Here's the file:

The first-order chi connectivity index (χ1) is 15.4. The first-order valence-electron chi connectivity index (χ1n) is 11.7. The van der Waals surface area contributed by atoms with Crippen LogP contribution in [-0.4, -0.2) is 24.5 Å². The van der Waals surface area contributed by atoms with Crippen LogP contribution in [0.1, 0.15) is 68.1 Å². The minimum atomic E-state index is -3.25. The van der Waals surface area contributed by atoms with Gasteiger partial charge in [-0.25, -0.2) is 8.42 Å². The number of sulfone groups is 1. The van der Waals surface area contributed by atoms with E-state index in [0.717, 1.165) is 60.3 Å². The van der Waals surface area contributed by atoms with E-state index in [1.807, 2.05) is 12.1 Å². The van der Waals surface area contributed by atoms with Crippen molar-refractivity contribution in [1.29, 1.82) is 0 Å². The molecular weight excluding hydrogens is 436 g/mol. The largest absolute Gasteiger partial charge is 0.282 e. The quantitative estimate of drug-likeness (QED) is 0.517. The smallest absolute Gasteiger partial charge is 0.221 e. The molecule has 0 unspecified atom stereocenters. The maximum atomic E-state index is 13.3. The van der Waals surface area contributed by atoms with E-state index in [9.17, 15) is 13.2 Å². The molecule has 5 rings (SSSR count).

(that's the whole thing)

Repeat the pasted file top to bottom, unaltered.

The first-order chi connectivity index (χ1) is 15.4. The first-order valence-electron chi connectivity index (χ1n) is 11.7. The van der Waals surface area contributed by atoms with Crippen LogP contribution in [-0.4, -0.2) is 24.5 Å². The van der Waals surface area contributed by atoms with Crippen LogP contribution in [0.1, 0.15) is 68.1 Å². The minimum atomic E-state index is -3.25. The van der Waals surface area contributed by atoms with Gasteiger partial charge in [-0.25, -0.2) is 8.42 Å². The number of sulfone groups is 1. The van der Waals surface area contributed by atoms with E-state index in [0.717, 1.165) is 60.3 Å². The van der Waals surface area contributed by atoms with E-state index in [1.807, 2.05) is 12.1 Å². The van der Waals surface area contributed by atoms with Crippen molar-refractivity contribution in [1.29, 1.82) is 0 Å². The molecular weight excluding hydrogens is 436 g/mol. The largest absolute Gasteiger partial charge is 0.282 e. The quantitative estimate of drug-likeness (QED) is 0.517. The smallest absolute Gasteiger partial charge is 0.221 e. The molecule has 0 unspecified atom stereocenters. The maximum atomic E-state index is 13.3. The van der Waals surface area contributed by atoms with E-state index in [9.17, 15) is 13.2 Å². The molecule has 5 rings (SSSR count).